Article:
11 April 2014
On 26 February of this year, the British Advertising Standards Authority (ASA) ruled that the term “probiotics” is an unauthorized “health claim” per the legal definition of the term “health claim” provided by the European Union in the Nutrition and Health Claims Regulation (NHCR).  Two days later, the “Bundesgerichtshof” of the German Federal Republic ruled that the term “Probiotik” is an unauthorized health claim per the legal definition of the term “health claim” laid down in the NHCR. 
In their “Urteil,” the German judges focused on the question whether the term “Probiotik” falls within the definitions of the terms “claim” and “health claim” provided, respectively, under Articles 2.2.1 and 2.2.5 of the NHCR. “Claim” is defined as “any message or representation, which is not mandatory under Community or national legislation, including pictorial, graphic or symbolic representation, in any form, which states, suggests or implies that a food has particular characteristics.” “Health claim” is defined as “any claim that states, suggests or implies that a relationship exists between a food category, a food or one of its constituents and health.”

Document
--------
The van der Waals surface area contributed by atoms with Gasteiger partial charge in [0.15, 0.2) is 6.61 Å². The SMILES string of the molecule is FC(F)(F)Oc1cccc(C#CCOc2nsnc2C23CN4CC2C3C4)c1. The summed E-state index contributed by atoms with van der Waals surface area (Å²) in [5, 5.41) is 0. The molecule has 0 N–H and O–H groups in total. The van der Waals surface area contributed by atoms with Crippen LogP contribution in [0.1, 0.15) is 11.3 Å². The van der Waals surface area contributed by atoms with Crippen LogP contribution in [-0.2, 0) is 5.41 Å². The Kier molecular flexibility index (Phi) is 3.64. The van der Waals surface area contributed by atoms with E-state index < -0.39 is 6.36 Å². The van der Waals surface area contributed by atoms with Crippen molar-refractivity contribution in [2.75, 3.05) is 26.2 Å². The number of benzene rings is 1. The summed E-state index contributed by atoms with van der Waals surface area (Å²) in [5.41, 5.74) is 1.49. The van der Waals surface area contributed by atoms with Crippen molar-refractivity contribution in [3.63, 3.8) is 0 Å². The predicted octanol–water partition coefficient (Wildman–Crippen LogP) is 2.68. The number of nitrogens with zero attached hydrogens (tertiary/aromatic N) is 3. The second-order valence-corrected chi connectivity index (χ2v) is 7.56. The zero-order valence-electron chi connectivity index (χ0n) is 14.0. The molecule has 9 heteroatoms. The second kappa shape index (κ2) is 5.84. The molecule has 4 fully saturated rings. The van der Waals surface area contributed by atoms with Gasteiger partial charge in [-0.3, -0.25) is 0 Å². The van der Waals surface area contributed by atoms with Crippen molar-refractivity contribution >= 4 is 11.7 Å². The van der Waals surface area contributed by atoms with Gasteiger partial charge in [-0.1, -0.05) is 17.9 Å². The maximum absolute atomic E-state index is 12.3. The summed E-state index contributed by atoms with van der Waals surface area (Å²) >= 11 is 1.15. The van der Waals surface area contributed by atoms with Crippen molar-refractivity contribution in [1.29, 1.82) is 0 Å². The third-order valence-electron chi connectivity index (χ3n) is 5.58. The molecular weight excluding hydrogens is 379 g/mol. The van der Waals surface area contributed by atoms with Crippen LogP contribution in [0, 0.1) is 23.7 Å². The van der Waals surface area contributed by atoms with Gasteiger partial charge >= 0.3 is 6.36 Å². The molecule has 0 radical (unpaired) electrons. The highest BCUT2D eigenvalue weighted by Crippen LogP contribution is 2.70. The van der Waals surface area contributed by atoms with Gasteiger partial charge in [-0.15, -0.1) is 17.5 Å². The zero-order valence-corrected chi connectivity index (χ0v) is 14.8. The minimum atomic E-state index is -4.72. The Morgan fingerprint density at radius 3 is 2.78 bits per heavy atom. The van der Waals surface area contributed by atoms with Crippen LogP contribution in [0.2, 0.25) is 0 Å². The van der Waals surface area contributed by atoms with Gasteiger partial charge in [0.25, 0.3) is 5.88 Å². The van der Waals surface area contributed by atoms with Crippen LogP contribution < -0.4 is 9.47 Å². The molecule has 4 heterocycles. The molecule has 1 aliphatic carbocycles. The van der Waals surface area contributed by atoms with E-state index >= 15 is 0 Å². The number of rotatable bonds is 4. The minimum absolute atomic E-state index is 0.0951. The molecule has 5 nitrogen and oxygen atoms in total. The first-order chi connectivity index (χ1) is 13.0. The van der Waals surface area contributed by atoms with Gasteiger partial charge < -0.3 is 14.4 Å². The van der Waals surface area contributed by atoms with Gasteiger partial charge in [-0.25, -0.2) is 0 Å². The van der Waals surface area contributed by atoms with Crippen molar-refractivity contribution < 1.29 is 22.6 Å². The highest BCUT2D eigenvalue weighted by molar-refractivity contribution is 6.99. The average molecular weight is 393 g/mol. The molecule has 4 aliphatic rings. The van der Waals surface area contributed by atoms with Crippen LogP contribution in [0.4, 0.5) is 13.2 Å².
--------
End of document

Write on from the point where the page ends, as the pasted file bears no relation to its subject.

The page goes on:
First of all, the European Union’s definition of “claim” is rather curious. It implies that messages and representations that are mandatory under EU or national regulations aren’t “claims.” This would mean, for example, that the mandatory statement “that the disease to which the [disease risk reduction] claim is referring has multiple risk factors and that altering one of these risk factors may or may not have a beneficial effect”  isn’t a claim. If this statement isn’t a claim, then what is it ?
Is it a “claim”?
Applying the Union’s definition of “claim” to the word “probiotics,” the “Bundesgerichtshof” determined that “probiotics” is no longer a term that designates friendly gut bacteria. The Court concluded that “probiotics” is a “not mandatory” statement or representation (“Angabe”). Therefore, “Probitik” is a claim. Applying this line of reasoning to the term “vitamin” must inevitably lead to the same conclusion. The word “vitamin” is a “not mandatory” statement. Use of the term “vitamin” on the packaging of a food product isn’t mandatory under Union or national legislation. So, “vitamin” is a claim.